Episode ten, “The Penguin and the Mechanic,” begins with Leigh trying to remember a joke Matt told her about, not too surprisingly, a penguin and a mechanic. But all she can remember is the punchline — not what makes that punchline funny.
At grief group, Leigh chats with Becca. Both reveal that they’ve recently been intimate with men for the first time since their husbands’ deaths. Leigh then tells Becca she visited Matt’s grave recently, and it wasn’t easy for her. Becca offers some wise advice: “Maybe instead of going to where he’s dead, you should go where you guys were alive together. …Go where the memories are. That’s where he’ll be.”
(Related: How Often Should I Visit My Spouse’s Grave?)
Leigh takes this advice and goes to the apartment where she lived with Matt. A new tenant is living there now, and she lets Leigh come in as she finds the mail that’s arrived for her in the months since she ended their lease. Leigh sees Matt everywhere in the apartment, imagining him in the various contexts in which he occupied the space while he was alive.
But the bigger revelation comes with the mail that’s been waiting for her at the apartment. In the mail is a package from the editor who wanted to publish Matt’s comic book, a mockup of the cover design. Leigh now understands how real the potential publication was, and she talks to the editor about how they can move forward with a posthumous publication.
Danny, however, is firmly against the comic being published. He thinks Matt didn’t really want it, and the book wasn’t completed, and they can’t know how it was supposed to end.
Leigh’s mom suggests that they talk to a psychic to determine what to do about the comic. They do, and Leigh wholeheartedly believes the psychic is channeling Matt. Danny is less sure, but he still asks the question that’s most important to him: What was Matt thinking in the last minute of his life? Did he choose to die or was it an accident?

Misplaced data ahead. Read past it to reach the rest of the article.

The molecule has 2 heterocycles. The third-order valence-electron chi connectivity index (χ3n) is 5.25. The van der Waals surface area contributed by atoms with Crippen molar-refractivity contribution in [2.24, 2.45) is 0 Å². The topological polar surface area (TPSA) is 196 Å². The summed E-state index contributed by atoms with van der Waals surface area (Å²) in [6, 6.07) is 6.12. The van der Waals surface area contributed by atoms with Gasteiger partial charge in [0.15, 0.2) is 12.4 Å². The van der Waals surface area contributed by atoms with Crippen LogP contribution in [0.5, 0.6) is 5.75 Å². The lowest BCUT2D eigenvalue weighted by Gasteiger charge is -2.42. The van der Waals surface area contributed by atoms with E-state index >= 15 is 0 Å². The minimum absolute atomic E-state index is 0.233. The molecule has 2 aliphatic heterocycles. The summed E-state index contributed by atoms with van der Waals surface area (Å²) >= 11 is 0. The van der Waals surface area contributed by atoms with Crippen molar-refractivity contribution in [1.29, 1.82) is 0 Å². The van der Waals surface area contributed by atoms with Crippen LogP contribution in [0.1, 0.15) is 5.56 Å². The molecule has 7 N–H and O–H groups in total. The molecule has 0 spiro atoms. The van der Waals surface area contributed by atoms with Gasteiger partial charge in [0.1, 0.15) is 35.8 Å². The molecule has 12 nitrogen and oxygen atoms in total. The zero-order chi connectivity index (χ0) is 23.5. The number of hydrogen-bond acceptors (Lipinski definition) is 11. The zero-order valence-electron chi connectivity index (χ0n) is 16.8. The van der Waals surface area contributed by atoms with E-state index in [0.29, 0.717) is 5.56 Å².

The answers they get are non-committal, inviting them to come to their own conclusions. And as Leigh and Danny ponder the psychic’s advice together, he drops a bombshell, telling Leigh he can’t hang out with her anymore: “It’s too hard to be around you.” The tentative friendship they’ve been forging led to an almost-kiss a few episodes ago, and neither of them is sure where to go with it.
In the end, Leigh visits the place where Matt died. It’s not a moment of closure for her, but it’s meaningful, as she stands there, breathes in the breeze, cries and smiles. She’s doing the one most important thing she can do — remembering her husband’s life.
Oh, and she finally remembers the joke about the penguin and the mechanic. It’s goofy and raunchy… and it was the first conversation she ever had with Matt. It was their introduction to each other, and it couldn’t have been a more perfect way for funny, nerdy Matt to introduce himself to the woman who would become his wife.
Will there be a season two? That hasn’t been confirmed yet, but it could easily go either way based on the final episodes. Leigh is still going through her grief journey — just as Jules is still going through her recovery from addiction, and Danny is still grappling with the question of how his brother died, and the events of recent months still impact all the characters. There’s much more story to tell, even if the show’s creators did leave us with a fairly satisfying wrap-up for this season.